The benzisoxazole analogs represent one of the privileged structures in medicinal chemistry and there has been an increasing number of studies on benzisoxazole-containing compounds. The unique benzisoxazole scaffold also exhibits an impressive potential as antimicrobial, anticancer, anti-inflammatory, anti-glycation agents and so on. This review examines the state of the art in medicinal chemistry as it relates to the comprehensive and general summary of the different benzisoxazole analogs, their use as starting building blocks of multifarious architectures on scales sufficient to drive human drug trials. The number of reports describing benzisoxazole-containing highly active compounds leads to the expectation that this scaffold will further emerge as a potential candidate in the field of drug discovery.

Hua-Li Qin

Dr. Hua-Li Qin Ph. D 2009
qinhuali@bu.edu

Department of Pharmaceutical Engineering, School of Chemistry, Chemical Engineering and Life Science, Wuhan University of Technology, 205 Luoshi Road, Wuhan, PR China

  • Wuhan University of Technology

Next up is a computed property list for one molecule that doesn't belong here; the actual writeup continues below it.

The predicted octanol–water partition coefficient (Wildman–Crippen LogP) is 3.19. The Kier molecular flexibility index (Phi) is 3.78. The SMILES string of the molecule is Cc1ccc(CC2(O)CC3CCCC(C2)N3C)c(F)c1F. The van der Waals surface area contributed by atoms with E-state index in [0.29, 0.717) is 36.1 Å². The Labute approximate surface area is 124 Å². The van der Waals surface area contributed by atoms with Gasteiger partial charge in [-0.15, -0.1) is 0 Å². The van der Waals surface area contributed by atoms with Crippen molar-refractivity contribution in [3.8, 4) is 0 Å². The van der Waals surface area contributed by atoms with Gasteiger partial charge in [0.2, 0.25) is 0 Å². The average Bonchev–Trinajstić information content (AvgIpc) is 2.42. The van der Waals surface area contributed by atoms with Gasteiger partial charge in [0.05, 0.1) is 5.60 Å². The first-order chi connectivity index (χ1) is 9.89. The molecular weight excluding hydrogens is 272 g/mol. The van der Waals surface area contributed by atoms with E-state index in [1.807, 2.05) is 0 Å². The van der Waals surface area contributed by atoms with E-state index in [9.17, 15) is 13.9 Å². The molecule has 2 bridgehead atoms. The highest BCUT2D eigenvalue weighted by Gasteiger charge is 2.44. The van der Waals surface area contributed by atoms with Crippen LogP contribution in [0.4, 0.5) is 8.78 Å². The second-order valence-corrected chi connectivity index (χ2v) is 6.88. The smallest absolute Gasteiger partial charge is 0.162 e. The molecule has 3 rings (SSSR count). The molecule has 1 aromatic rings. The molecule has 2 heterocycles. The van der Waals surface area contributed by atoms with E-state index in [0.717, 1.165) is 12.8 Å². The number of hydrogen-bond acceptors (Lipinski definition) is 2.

Hua-Li joined the Panek group in 2005.

C. S. Shantharam at Pooja Bhagavat Memorial Mahajana P.G Centre

C. S. Shantharam

M.Sc., Ph.D
Assistant professor
Pooja Bhagavat Memorial Mahaja… , Mysore · Department of Chemistry
Department of Chemistry, Pooja Bhagavath Memorial Mahajana Education Centre, Mysuru-570016, India
Image result for Department of Chemistry, Pooja Bhagavat Memorial Mahajana Education Centre, Mysore-570016, India
Image result for Department of Chemistry, Pooja Bhagavat Memorial Mahajana Education Centre, Mysore-570016, India

Hua-Li Qin

 

Manukumar H M at University of Mysore

Manukumar H M

Master of Science
Research Scholar

 

////////////Benzisoxazole, scaffold, medicinal chemistry

“ALL FOR DRUGS” CATERS TO EDUCATION GLOBALLY, No commercial exploits are done or advertisements added by me. This is a compilation for educational purposes only. P.S. : The views expressed are my personal and in no-way suggest the views of the professional body or the company that I represent

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Nov 072017
 

 

Green Chem., 2017, Advance Article
DOI: 10.1039/C7GC01874F, Communication
Amrendra Kumar, Ramanand, Narender Tadigoppula
An efficient and metal-free method has been developed for the synthesis of polysubstituted pyrrole derivatives with combination of sodium dodecyl sulphate (SDS) and Triton X-100 surfactants using water as a solvent at room temperature in 2-6 h and under microwave conditions (10 min) with good to excellent yields.

Metal-free synthesis of polysubstituted pyrroles using surfactants in aqueous medium